By: Rachel Wozniak
“Keep your work and personal life separate.”
This is what we were always told as we began to enter the professional world. What your life consists of outside of the office should be kept at an arm’s length; it would only invite the threat of unfair judgment that can affect growth and office perception. Sure, people have always had “work friends” with whom conversations were kept to a polite minimum, but this usually doesn’t go beyond 9–5 or the occasional happy hour.
However, as millennials continue to expand their influence more and more throughout the workspace, this line in the sand is starting to fade. There are a variety of different reasons that employees are willing to, even eager to, establish closer friendships with their coworkers: millennials are accustomed to more interactive teams, they are implants to unknown cities looking for new connections, and it’s a key part of the trendy open (literally and figuratively) work environment.
The integration of the two “separate lives” breaks down the walls that former office relationships built up. Millennials are all young professionals that are close in age, going through similar stages in our lives, sharing similar interests, and spending eight or more hours a day together. Why would we keep these walls up simply because of where the relationship was fostered?
When you establish these more personal relationships with coworkers, it makes discussing work, deadlines and projects much less stressful, both in the office and outside of it. With flex hours becoming more common across the work place, evening and weekend hours are an inevitable addition to the workweek. These extra hours don’t have to be seen negatively if it is spent with friends and can become both productive, while simultaneously being able to feel at ease and relaxed with whomever you are with, even looking forward to spending this out of the office time with them.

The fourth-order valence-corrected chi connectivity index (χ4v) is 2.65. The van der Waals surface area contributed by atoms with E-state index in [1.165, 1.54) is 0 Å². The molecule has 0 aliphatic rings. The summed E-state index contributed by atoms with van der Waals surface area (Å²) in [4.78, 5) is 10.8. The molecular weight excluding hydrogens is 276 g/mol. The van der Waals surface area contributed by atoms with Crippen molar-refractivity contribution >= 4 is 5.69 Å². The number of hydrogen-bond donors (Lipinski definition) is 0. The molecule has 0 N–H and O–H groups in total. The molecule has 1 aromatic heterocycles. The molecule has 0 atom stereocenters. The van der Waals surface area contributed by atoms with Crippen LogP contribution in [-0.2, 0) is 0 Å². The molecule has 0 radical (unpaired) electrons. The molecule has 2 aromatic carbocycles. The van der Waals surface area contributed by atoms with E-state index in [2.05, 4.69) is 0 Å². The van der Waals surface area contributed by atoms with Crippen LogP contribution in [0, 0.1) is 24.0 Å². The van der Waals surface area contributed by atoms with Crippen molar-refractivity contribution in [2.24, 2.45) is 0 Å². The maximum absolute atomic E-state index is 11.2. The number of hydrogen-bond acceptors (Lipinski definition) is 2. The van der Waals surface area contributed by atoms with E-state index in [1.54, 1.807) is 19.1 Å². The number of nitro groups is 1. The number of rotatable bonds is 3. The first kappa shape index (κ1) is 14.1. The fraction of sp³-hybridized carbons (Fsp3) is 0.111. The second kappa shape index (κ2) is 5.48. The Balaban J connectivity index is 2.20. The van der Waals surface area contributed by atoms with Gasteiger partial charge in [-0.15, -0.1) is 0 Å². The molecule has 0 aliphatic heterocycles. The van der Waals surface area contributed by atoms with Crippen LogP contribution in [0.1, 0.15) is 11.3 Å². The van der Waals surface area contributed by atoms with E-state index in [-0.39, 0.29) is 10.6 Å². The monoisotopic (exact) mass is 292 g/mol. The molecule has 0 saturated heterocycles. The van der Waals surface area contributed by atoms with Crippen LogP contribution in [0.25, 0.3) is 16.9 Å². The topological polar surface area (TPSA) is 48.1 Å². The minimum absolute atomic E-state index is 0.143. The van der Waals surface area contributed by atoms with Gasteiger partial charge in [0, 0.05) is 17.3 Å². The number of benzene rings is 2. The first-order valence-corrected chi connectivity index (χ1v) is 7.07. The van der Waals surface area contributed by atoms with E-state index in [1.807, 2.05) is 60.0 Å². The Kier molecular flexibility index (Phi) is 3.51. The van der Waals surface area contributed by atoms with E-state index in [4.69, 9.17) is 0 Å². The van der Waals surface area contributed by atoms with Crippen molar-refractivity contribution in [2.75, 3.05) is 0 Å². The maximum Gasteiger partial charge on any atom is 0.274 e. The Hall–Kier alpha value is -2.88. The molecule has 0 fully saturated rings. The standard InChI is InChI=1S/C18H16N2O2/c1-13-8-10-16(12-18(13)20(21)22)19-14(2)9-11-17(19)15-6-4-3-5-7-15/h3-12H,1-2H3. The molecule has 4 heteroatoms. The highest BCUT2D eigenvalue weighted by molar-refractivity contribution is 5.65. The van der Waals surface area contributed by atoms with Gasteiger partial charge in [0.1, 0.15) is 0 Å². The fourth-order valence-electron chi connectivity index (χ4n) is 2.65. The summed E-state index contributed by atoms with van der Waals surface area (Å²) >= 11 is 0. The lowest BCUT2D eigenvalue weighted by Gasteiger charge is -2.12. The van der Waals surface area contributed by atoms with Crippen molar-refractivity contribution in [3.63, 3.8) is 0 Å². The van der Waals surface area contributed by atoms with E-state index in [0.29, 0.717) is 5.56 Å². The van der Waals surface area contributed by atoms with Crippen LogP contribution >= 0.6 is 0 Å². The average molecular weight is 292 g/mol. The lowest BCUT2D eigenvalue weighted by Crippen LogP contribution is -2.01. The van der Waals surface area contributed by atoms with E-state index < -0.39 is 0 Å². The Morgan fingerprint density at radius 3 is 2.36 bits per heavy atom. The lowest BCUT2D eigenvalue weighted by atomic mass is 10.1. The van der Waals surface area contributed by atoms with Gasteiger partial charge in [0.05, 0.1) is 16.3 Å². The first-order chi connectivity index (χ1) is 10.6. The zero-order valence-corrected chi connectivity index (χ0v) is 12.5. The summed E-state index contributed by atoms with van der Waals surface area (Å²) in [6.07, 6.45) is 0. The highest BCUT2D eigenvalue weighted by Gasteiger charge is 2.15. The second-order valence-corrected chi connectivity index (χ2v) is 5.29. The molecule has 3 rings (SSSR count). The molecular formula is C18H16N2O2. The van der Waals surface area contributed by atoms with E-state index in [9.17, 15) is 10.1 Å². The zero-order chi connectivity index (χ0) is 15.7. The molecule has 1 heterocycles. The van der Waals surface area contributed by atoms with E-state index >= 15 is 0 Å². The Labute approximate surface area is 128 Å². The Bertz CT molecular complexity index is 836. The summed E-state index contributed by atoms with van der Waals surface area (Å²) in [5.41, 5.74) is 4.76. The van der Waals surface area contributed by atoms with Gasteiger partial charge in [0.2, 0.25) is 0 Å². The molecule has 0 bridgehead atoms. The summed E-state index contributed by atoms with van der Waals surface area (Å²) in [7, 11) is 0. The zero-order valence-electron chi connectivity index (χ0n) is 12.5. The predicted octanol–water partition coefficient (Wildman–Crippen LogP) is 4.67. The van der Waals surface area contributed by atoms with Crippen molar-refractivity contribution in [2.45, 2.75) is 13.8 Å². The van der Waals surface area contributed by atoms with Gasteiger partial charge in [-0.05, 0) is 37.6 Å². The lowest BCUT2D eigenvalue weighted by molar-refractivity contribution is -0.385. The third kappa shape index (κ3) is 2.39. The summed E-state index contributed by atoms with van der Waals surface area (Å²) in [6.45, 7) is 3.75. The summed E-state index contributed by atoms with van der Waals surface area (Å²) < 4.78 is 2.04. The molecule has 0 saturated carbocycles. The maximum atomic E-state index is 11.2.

Additionally, with any conflict or disagreement, people are more likely to honestly discuss and evaluate the situation with someone that they care about and respect, rather than the tension caused when coworkers jump on the negatives without bothering to understand any underlying feelings, motivations or issues.
This post was prompted by a recent “Work from Florida” trip that our insights team took together. Provoked by cheap Spirit flights and the cold winter months of Pittsburgh, we all decided to book a trip together so that we could collaborate and work, while also getting a much-needed vacation. After several days in close quarters, we managed to get the refresh that we all needed, not fall behind or feel stress over hitting deadlines, and return to the office afterwards still remaining close friends and coworkers.
Some may argue that going away together would cause a “fun trip” to become a stressful “work trip” . In fact, a vacation with coworkers actually relieves the stress of being away from the office. Since we were all together to quickly catch up on projects, talk to clients and collaborate, there was no worry about what we were missing while away or the pile of work that was waiting for us upon our return.
As workplaces continue to evolve with newer generations, the relationships need to keep up. While work and personal life separating may have been successful in the past, newer work environments encourage closer relationships that foster stronger working relationships, positive cultures and a new view on how to handle day-to-day issues and interactions.
Rachel is a Senior Associate at 113 Industries, specializing in Consumer Insights and Spanish-language analysis. She is also an online shopping extraordinaire, Lion King enthusiast and can be spotted running around the City of Bridges.